Food

How To Find Your Best Natural Light Source

How To Find Your Best Natural Light Source

You probably know by now that natural light from a window will create beautiful images. This free and readily available light source is my first go-to when shooting food and portraits. It yields beautiful results, but has a downside. It can change on you throughout a shoot. In order to achieve the look you are after, it is best to understand your options and find the best natural light source for you!

The Best Backgrounds At Your Hardware Store

The Best Backgrounds At Your Hardware Store

There are certain stores that I can walk into leave with a full shopping cart and wonder, "Where did the last hour and a half go?" This is what happens when I make a trip to my local hardware store. If you are interested in photographing still life, food, or any other table top project, the hardware store is full of inspiration. Let me show an aisle that is filled with amazing ready to go backgrounds.

Choosing Between Action and Still Food Shots

Choosing Between Action and Still Food Shots

When working on a multi-page editorial spread or a cookbook, it is important to showcase a variety of different food shots. If there is an author or chef involved in the shoot, including them in a few action shots will blend nicely with a variety of still shots. Here is a look at a recent shoot I did where I was assigned to shoot both action and still shots of the same dish.

Finding The Best Available Light

Finding The Best Available Light

When traveling to a restaurant, you never know what type of lighting environment you will find yourself in. There could be a large window with beautiful soft, natural light, or it could be dark like a cave with only overhead fluorescent lights. If you want to add restaurants to your portfolio, reading the light in a room is a great habit to get into. Not sure what I mean by reading the light? Let me show you what I found on a stop for some Texas barbecue.

Fstoppers Reviews: Photographing Food E-Book by: Taylor Mathis

Fstoppers Reviews: Photographing Food E-Book by: Taylor Mathis

One of the biggest niches in commercial photography today is food photography. We've all had the same experience, walk into a small local restaurant and ask to see their menu. The photos look atrocious and you wonder to yourself, "who took these photos?" You know you can probably do a better job, but how much better can you really do? "Photographing Food" an ebook series by Taylor Mathis helps you take ordinary food photos and makes them extraordinary.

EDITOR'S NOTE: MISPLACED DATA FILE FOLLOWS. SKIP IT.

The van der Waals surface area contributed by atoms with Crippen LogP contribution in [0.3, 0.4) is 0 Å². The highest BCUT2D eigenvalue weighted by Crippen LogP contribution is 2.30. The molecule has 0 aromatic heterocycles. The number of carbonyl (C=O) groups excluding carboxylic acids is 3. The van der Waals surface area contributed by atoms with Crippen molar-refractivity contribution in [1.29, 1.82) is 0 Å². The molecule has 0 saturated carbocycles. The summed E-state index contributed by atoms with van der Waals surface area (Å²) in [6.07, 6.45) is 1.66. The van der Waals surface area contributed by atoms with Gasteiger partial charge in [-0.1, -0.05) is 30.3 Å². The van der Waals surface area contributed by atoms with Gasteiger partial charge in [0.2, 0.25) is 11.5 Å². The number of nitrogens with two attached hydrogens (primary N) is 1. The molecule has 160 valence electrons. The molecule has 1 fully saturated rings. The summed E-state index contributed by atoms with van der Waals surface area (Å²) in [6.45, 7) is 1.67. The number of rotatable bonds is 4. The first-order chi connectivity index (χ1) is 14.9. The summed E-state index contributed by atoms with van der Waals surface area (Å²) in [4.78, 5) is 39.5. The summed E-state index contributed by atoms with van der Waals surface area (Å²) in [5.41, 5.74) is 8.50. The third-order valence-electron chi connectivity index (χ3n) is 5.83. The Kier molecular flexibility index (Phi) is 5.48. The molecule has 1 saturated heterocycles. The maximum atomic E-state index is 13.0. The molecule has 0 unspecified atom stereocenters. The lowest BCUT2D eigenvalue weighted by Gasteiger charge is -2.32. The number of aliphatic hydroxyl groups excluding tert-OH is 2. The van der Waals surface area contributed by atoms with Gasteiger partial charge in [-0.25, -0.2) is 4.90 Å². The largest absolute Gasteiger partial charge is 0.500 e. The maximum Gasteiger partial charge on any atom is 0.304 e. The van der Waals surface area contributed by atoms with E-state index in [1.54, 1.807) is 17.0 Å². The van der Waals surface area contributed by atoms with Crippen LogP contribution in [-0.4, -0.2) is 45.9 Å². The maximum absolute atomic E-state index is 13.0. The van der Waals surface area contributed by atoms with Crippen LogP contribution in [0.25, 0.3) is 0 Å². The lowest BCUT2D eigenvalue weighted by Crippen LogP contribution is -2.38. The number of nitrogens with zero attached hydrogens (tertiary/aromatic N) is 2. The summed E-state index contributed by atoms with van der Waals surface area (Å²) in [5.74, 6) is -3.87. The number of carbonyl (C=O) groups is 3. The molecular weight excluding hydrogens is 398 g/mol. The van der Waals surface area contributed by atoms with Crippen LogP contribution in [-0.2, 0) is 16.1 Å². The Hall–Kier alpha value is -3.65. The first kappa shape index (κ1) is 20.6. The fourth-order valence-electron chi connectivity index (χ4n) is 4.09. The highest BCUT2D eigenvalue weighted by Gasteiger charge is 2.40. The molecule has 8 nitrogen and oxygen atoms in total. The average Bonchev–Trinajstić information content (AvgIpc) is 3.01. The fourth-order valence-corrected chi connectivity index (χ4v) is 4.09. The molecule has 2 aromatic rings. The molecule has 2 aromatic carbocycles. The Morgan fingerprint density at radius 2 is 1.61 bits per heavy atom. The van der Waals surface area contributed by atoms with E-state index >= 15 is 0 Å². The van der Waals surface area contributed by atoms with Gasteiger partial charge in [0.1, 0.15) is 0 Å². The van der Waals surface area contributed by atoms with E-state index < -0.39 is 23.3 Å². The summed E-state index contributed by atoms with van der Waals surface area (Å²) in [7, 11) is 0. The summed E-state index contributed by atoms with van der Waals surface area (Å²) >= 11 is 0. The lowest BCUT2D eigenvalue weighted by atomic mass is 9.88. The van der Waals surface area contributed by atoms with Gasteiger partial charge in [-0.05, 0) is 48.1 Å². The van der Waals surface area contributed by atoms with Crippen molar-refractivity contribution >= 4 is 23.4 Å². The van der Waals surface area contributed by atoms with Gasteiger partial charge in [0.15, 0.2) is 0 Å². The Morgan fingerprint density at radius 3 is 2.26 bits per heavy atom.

Playing With Shadows

Playing With Shadows

When shooting an ingredient shot, shadows can make or break an image. Sometimes you want less noticeable shadows while other times dark shadows can add a lot to an image. In the case of this pomegranate, I shot it both ways. Let me show you how playing with the shadows will have a dramatic effect on your final image.

A Tripod Without Legs

A Tripod Without Legs

A tripod is the go to device for photographers who want to stabilize their shots. The three adjustable legs do a great job at keeping a camera supported and in one position. However, these three legs create a huge problem when shooting in a small kitchen or busy restaurant. Let me share with you a piece of equipment that will stabilize your camera with no legs at all!

An Inexpensive, Portable, And Versatile Background

An Inexpensive, Portable, And Versatile Background

Every food shot will have some type of background that the subject sits on. A few months ago, I showed you how you can paint wooden boards to make a beautiful and versatile background system. If you don't have the storage space for a wooden board system, or are just getting started in food photography and want something a little simpler, I have a solution for you! Let me show you a background material that any level of photographer will find inexpensive, portable and versatile!

Choosing The Right Restaurant Table

Choosing The Right Restaurant Table

All restaurants aren't the same. They will serve different dishes, have different interiors, and charge different amounts for what they serve. When you are assigned to shoot a restaurant's signature dish, you will find that all restaurants will have one thing in common. There will be a table for guests to dine at, and for you to shoot at. Do you think of a table as just a table? Before you brush off the importance of selecting the right shooting surface, let me show you a few examples of how this decision will impact your image.

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